(Reuters) - Breast cancer patients with lower levels of vitamin D were far more likely to die and far more likely to have their cancer spread than women with normal levels, Canadian researchers reported on Thursday.
Women deficient in the "sunshine vitamin" when they were diagnosed with breast cancer were 94 percent more likely to have their cancer spread and were 73 percent more likely to die than women with adequate vitamin D levels, the researchers said.(Read entire article)
Breast cancer patients with low levels of vitamin D were much more likely to die of the disease or have it spread than patients getting enough of the nutrient, a study found - adding to evidence the "sunshine vitamin" has anti-cancer benefits. The results are sure to renew arguments about whether a little more sunshine is a good thing.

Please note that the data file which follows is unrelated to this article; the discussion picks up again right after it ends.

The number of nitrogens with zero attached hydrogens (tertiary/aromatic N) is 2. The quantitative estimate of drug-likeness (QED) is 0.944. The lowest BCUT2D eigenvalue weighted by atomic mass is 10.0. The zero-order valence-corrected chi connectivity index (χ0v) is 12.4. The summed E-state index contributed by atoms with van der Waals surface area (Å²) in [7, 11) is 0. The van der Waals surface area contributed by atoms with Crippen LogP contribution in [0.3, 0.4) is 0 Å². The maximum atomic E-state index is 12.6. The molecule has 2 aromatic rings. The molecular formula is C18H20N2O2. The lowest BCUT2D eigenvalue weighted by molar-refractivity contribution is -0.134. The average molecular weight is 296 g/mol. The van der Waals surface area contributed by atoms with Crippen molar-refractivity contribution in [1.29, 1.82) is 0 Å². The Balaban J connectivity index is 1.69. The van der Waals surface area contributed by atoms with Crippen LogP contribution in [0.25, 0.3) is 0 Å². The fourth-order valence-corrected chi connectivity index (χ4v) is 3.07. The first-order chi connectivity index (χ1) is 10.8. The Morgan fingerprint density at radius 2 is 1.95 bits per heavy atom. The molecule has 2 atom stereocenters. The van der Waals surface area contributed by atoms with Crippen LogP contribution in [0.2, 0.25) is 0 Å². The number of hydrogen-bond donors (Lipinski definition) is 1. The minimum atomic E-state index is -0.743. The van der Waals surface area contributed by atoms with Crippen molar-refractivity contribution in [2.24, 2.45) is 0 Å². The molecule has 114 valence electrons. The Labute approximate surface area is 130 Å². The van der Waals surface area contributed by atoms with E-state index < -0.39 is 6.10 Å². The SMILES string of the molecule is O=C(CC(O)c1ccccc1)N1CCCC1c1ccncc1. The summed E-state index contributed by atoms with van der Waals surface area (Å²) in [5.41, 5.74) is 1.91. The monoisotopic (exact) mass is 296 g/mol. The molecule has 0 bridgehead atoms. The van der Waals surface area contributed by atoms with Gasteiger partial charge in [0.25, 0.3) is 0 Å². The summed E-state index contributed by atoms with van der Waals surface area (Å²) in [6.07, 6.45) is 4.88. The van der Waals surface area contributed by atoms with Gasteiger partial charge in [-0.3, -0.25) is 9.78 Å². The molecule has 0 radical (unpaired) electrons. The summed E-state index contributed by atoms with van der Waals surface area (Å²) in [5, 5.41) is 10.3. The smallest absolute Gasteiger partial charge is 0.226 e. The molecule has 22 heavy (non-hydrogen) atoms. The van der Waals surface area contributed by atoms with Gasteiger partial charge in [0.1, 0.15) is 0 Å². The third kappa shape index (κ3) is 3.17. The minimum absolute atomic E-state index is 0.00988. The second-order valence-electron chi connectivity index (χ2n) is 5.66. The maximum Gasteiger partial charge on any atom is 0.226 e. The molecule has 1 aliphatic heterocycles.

The skin makes vitamin D from ultraviolet light. Too much sunlight can raise the risk of skin cancer, but small amounts - 15 minutes or so a few times a week without sunscreen - may be beneficial, many doctors believe. (Read entire article)